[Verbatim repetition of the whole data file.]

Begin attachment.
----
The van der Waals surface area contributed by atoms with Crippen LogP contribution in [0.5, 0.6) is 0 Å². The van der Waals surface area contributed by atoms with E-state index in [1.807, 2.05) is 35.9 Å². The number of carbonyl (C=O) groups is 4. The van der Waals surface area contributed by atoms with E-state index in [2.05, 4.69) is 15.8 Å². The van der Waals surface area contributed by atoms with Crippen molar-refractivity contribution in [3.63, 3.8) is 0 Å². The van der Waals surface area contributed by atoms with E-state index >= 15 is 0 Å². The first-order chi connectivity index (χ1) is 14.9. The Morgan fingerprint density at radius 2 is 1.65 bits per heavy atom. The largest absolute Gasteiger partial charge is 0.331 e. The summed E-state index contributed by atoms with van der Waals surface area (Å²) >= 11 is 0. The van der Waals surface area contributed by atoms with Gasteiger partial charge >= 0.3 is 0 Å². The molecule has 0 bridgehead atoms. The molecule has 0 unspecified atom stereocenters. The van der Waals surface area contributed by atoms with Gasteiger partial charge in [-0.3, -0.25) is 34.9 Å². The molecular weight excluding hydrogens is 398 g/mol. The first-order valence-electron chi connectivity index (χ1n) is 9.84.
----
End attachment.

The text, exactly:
The van der Waals surface area contributed by atoms with Crippen LogP contribution in [0.5, 0.6) is 0 Å². The van der Waals surface area contributed by atoms with E-state index in [1.807, 2.05) is 35.9 Å². The number of carbonyl (C=O) groups is 4. The van der Waals surface area contributed by atoms with E-state index in [2.05, 4.69) is 15.8 Å². The van der Waals surface area contributed by atoms with Crippen molar-refractivity contribution in [3.63, 3.8) is 0 Å². The van der Waals surface area contributed by atoms with E-state index >= 15 is 0 Å². The first-order chi connectivity index (χ1) is 14.9. The Morgan fingerprint density at radius 2 is 1.65 bits per heavy atom. The largest absolute Gasteiger partial charge is 0.331 e. The summed E-state index contributed by atoms with van der Waals surface area (Å²) >= 11 is 0. The van der Waals surface area contributed by atoms with Gasteiger partial charge >= 0.3 is 0 Å². The molecule has 0 bridgehead atoms. The molecule has 0 unspecified atom stereocenters. The van der Waals surface area contributed by atoms with Gasteiger partial charge in [-0.3, -0.25) is 34.9 Å². The molecular weight excluding hydrogens is 398 g/mol. The first-order valence-electron chi connectivity index (χ1n) is 9.84.